Instead, thanks to an astute coworker, educated EMS providers, and a push to give tissue plasminogen activator ("tPA" or the "Clot buster") to stroke patients, Amy's story is very different. Amy was working at a local school when she developed the weakness and inability to speak clearly. Her colleague recognized the signs and called 9-1-1. EMS providers rushed her to the Emergency Department with extensive detail about her "time last known normal" and her symptoms. In the Emergency Department, staff acted quickly to perform the necessary tests and begin tPA administration. This is when I met Amy, as I helped to support the staff in giving the tPA. This was our second time ever administering it, and frankly, tPA scared us. The concerning side effect is bleeding, especially in the brain, but without it the recovery prospects may be dismal.

Within hours, Amy was moving both arms and legs...soon she was able to begin speaking. I will never forget her telling me how bothersome the bright lights had been, and how loudly everyone spoke to her because she couldn't talk back. Amy left the hospital with minimal disability. She underwent follow up care and management of her stroke risk factors, but ten years later she is a Mom of two wonderful young men, who now travels the country as a consultant to train teachers.

Simply because someone recognized the signs of stroke and acted "FAST", Amy has been able to impact countless others.
- How many swim meets has she attended in ten years, cheering on her sons?
- How many teachers has she impacted with her training?
- How many people were able to recognize the signs of a stroke in someone else because they heard Amy's story?

Ten years later, stroke care has been refined and tPA use, as well as advanced neurological intervention, are much more widespread. The key is for stroke patients to get to the hospital as soon as possible.

So what can you do? Don't ignore the warning signs of stroke. Even if you aren't sure, call 9-1-1 and get checked out. Remember to "Act FAST". The most beneficial stroke care is time sensitive.
Have more questions? Check out the Stroke Association or the American Heart Association.

Sunday, January 3, 2016

I made another Mom cry...and I'm so glad I did!

After a wonderful family getaway, I rushed to the grocery store to pick up food for diner and the coming week. Our kids have reached the age where they can be left home unless they have a burning desire to shop with me.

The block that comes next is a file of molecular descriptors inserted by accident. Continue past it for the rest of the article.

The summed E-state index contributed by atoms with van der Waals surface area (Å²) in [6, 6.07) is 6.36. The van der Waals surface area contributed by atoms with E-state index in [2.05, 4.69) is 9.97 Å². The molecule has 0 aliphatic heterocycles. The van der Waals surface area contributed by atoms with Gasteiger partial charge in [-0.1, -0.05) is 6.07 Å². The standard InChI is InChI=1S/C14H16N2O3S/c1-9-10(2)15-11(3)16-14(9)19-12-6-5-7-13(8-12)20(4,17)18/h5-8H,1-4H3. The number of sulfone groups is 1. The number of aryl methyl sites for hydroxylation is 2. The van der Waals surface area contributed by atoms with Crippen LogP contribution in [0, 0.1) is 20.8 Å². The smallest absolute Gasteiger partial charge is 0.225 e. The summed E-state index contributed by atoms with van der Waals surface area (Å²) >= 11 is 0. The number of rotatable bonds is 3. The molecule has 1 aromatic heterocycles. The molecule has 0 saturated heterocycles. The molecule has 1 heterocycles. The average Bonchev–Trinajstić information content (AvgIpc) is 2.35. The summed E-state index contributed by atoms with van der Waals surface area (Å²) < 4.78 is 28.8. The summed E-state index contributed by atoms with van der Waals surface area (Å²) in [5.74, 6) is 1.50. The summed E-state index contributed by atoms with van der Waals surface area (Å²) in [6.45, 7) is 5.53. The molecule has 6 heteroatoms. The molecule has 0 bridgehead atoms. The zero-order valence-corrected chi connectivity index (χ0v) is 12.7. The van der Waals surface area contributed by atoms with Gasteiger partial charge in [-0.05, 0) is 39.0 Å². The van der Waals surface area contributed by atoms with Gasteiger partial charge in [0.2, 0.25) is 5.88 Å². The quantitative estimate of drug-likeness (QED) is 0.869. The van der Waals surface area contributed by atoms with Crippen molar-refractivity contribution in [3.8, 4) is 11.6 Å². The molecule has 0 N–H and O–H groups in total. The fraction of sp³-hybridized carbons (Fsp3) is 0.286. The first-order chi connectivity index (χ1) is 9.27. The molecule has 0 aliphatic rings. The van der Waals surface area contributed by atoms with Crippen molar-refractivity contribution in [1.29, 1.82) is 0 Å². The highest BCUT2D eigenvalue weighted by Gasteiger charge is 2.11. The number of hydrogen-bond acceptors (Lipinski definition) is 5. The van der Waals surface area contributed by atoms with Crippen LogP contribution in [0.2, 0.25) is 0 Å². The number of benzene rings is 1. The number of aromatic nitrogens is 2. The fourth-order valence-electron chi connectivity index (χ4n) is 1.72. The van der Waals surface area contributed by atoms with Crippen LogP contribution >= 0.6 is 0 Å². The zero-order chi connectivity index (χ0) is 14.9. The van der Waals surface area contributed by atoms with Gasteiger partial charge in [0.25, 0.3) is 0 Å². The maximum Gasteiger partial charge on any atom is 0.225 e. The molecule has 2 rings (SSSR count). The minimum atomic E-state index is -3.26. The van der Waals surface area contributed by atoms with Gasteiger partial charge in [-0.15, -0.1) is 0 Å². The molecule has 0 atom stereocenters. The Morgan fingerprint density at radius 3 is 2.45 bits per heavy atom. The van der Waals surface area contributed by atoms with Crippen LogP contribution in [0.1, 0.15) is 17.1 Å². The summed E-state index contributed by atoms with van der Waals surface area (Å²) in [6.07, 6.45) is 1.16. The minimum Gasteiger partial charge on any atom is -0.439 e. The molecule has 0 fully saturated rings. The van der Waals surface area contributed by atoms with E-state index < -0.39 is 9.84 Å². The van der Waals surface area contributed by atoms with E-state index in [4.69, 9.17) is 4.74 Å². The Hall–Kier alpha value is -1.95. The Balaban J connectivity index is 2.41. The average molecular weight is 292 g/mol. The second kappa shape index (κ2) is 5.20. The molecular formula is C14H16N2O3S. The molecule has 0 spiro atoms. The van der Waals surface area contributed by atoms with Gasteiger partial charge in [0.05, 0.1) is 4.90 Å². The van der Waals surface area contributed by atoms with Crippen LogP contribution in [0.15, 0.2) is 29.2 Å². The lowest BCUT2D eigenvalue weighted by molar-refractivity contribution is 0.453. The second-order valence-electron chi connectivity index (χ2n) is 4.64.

My first stop is always the produce aisle. As I was choosing my vegetables, I noticed a Mom with a toddler (a boy around 3) in one of those car carts.

Any parent knows those carts...beloved by children and IMPOSSIBLE TO STEER!!! The benefit of an entertained child (or two) weighs out over the muscle strain caused by trying to drive the cart.

Said Mom was picking out squash, and had placed it on the scale and gone to get a plastic bag. She stopped mid-step, and looked back at her son. "I'm sorry, did you want to help me?" He struggled to get out of the car, and Mom reached over to help him. She took him over to the scale, where she asked him to count the squash and they began to talk about how much it weighed.

I thought to myself "What an awesome Mom". I thought of the dozens hundreds of times I coaxed my kids through the grocery store with promises of "five more minutes", or a donut if they behaved. I thought of how few times I took the time to involve them in the process. I thought again, "What an awesome Mom". Anyone who knows me knows that I am a bit of an raging extrovert, and have been known to strike up a conversation just about anywhere. I didn't want to intrude on her Mom moment, so I went about my shopping.

Three aisles later, Mom and her car cart were coming toward me amidst the Taco Tuesday fixins. She apologized for her large cart. I told her she had nothing to apologize for, and that I had seen her in the vegetable aisle and thought she was an amazing mother.

With tears in her eyes, she said "My whole family has been sick. My younger daughter, me, my husband. We are finally getting out of the house after days at home and I feel like I have been so impatient with my son. You made me cry."

I told her again what a wonderful Mom I thought she was, and went about my shopping. All evening, I have been thinking to myself about how much more we could do to build one another up as mothers (or parents). So often we feel inferior because we don't make pinterest-worthy crafts, or we feel impatient, or we feel like we are barely holding it together.

All it takes is someone occasionally saying "you are doing a good job", or in my case a snowboard instructor who tells me that my son was a really good listener...It just takes a minute to make a Mom feel like they are getting it right. Why don't we do it more often????